Life hasn’t been a cakewalk for the boomers, and it isn’t hell on earth for their children.
So writes Malcolm Maiden in The Age about the common belief that Baby Boomers had it too good and Gen X & Gen Y are having it hard.
He also has some interesting things to say about the wealth of the Baby Boomers and housing affordability.
Housing affordability is not the worst it has been.
You have probably seen reports recently that house prices have returned to record highs as a percentage of household income.
The dollar value of debts that are being taken on to purchase homes is also therefore at record highs.
However as the chart shows, the relative cost of servicing home loan debt is lower than it was in the 80s and early 90s because home loan interest rates have fallen. It is actually in line with the average since 1980.
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Average annual earnings were about $26,400, and mortgages were priced at 17 per cent.In 1989 an average Sydney house cost $170,000, and an average Melbourne house cost $132,000.
Today, the median Sydney house costs about $873,000, the median Melbourne house costs about $610,000, average earnings are about $77,000, and the mortgage is about 5 per cent.
There are two caveats.
The first is that rates will not stay low forever. Affordability will worsen if house prices don’t fall as interest rates rise.
The second is that high house prices are creating dauntingly high housing loan deposits: Treasurer Joe Hockey said that giving home buyers access to superannuation savings was one possible solution to that problem.
Why are Baby Boomers so “Rich”?
Baby boomers are richer than their kids because of the miracle of compound interest.
The Grattan Institute’s much-quoted December 2014 report on intergenerational wealth found that average household wealth for 55 to 65-year-old households was $173,000 higher in 2011-2012 than it was for the same age group in 2003-2004, and that the corresponding gain for a 35 to 44-year-old household was only $80,000.
Relatively modest investment returns create progressively bigger dollar gains as the money base expands, however.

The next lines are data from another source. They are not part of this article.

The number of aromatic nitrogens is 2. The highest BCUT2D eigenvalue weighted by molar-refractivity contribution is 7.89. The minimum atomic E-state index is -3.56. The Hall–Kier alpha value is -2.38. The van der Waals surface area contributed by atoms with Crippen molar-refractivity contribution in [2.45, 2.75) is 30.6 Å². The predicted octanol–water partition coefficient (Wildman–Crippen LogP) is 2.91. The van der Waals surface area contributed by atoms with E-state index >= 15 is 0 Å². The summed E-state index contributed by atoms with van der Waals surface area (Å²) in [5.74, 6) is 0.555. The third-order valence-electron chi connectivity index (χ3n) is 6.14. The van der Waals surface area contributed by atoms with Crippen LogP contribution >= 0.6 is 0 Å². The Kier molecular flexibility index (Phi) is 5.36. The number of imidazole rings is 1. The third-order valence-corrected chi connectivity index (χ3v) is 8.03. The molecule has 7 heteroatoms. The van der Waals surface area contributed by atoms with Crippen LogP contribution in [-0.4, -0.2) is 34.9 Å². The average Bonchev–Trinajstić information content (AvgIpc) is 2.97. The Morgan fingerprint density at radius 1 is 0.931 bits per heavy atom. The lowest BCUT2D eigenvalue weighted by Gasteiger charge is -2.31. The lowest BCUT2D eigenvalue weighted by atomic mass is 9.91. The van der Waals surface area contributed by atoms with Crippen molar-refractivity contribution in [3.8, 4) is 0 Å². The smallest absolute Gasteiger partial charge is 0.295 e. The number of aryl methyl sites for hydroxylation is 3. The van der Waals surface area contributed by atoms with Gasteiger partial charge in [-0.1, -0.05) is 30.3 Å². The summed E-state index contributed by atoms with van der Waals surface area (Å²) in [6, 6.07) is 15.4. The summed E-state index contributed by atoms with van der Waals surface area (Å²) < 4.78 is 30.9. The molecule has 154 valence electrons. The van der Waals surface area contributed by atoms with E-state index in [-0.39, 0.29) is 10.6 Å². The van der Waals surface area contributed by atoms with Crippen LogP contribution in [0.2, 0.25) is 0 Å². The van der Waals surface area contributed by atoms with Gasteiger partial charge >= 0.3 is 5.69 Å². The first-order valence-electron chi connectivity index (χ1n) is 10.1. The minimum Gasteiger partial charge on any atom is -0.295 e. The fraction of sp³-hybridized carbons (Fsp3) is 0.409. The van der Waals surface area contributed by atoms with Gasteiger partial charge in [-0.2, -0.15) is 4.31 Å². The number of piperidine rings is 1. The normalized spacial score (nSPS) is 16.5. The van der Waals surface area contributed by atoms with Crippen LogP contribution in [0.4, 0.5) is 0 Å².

The biggest dollar gains for boomers have come towards the end of their working lives, and there’s a good chance it will work the same way for their children.
The super system is even more important for generations X and Y
Maiden then clears up a misconception about Superannuation.
The fact that Baby Boomers have only been under the umbrella of the superannuation guarantee and the wealth it builds for part of their working lives.
They were up to 37 years old in 1983, when the seeds of the super system were sown by the first Labor-ACTU accord, and between 31 and 46 years old in 1992, when the Super Guarantee began at a contribution rate of 3 per cent.
People who entered the workforce in, say, 2000 began with a contribution rate of 8 per cent, are at 9.5 per cent now, and will be booking contributions for their entire working lives.
Super does need to be reformed.
Tax-free super retirement income is a ridiculously generous gift that encourages the use of self-managed super to avoid tax, and ways to discourage retirees from running down their super and then hopping onto the aged pension need to be found, for example.
Those who are following the boomers need to be very careful about lobbying for cuts to super tax breaks that compensate for the fact that superannuation money is locked up for decades, however.
They are even more exposed to the super system than their parents.
They are also of course the ones who are waiting in line to inherit the wealth that the boomers have created.
Read more at The Age.
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